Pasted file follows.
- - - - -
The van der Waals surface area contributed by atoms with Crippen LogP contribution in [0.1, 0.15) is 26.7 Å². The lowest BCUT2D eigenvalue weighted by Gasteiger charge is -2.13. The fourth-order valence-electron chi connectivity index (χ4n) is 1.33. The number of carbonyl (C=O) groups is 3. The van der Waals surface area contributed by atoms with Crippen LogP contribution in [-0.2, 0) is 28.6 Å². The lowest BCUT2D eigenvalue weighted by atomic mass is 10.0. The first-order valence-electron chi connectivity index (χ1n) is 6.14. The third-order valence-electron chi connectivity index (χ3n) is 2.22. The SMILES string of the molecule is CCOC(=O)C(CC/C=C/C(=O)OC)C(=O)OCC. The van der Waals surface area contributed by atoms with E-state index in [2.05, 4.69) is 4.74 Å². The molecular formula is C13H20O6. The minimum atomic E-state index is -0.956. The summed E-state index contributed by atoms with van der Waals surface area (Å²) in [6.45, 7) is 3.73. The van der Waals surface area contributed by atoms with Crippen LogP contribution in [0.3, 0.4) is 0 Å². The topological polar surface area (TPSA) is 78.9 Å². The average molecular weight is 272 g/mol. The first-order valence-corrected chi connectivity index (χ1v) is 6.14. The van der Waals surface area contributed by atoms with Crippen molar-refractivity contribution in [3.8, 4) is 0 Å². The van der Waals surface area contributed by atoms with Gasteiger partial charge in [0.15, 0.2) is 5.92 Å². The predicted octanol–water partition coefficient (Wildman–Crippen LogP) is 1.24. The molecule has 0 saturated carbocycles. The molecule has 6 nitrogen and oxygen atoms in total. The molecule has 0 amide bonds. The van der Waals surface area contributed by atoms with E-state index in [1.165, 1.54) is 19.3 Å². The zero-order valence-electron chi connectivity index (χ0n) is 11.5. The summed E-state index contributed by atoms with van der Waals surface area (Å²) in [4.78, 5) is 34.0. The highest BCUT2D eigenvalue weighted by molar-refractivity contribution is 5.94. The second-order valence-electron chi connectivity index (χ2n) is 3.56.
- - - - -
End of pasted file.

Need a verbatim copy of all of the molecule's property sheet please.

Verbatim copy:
The van der Waals surface area contributed by atoms with Crippen LogP contribution in [0.1, 0.15) is 26.7 Å². The lowest BCUT2D eigenvalue weighted by Gasteiger charge is -2.13. The fourth-order valence-electron chi connectivity index (χ4n) is 1.33. The number of carbonyl (C=O) groups is 3. The van der Waals surface area contributed by atoms with Crippen LogP contribution in [-0.2, 0) is 28.6 Å². The lowest BCUT2D eigenvalue weighted by atomic mass is 10.0. The first-order valence-electron chi connectivity index (χ1n) is 6.14. The third-order valence-electron chi connectivity index (χ3n) is 2.22. The SMILES string of the molecule is CCOC(=O)C(CC/C=C/C(=O)OC)C(=O)OCC. The van der Waals surface area contributed by atoms with E-state index in [2.05, 4.69) is 4.74 Å². The molecular formula is C13H20O6. The minimum atomic E-state index is -0.956. The summed E-state index contributed by atoms with van der Waals surface area (Å²) in [6.45, 7) is 3.73. The van der Waals surface area contributed by atoms with Crippen LogP contribution in [0.3, 0.4) is 0 Å². The topological polar surface area (TPSA) is 78.9 Å². The average molecular weight is 272 g/mol. The first-order valence-corrected chi connectivity index (χ1v) is 6.14. The van der Waals surface area contributed by atoms with Crippen molar-refractivity contribution in [3.8, 4) is 0 Å². The van der Waals surface area contributed by atoms with Gasteiger partial charge in [0.15, 0.2) is 5.92 Å². The predicted octanol–water partition coefficient (Wildman–Crippen LogP) is 1.24. The molecule has 0 saturated carbocycles. The molecule has 6 nitrogen and oxygen atoms in total. The molecule has 0 amide bonds. The van der Waals surface area contributed by atoms with E-state index in [1.165, 1.54) is 19.3 Å². The zero-order valence-electron chi connectivity index (χ0n) is 11.5. The summed E-state index contributed by atoms with van der Waals surface area (Å²) in [4.78, 5) is 34.0. The highest BCUT2D eigenvalue weighted by molar-refractivity contribution is 5.94. The second-order valence-electron chi connectivity index (χ2n) is 3.56.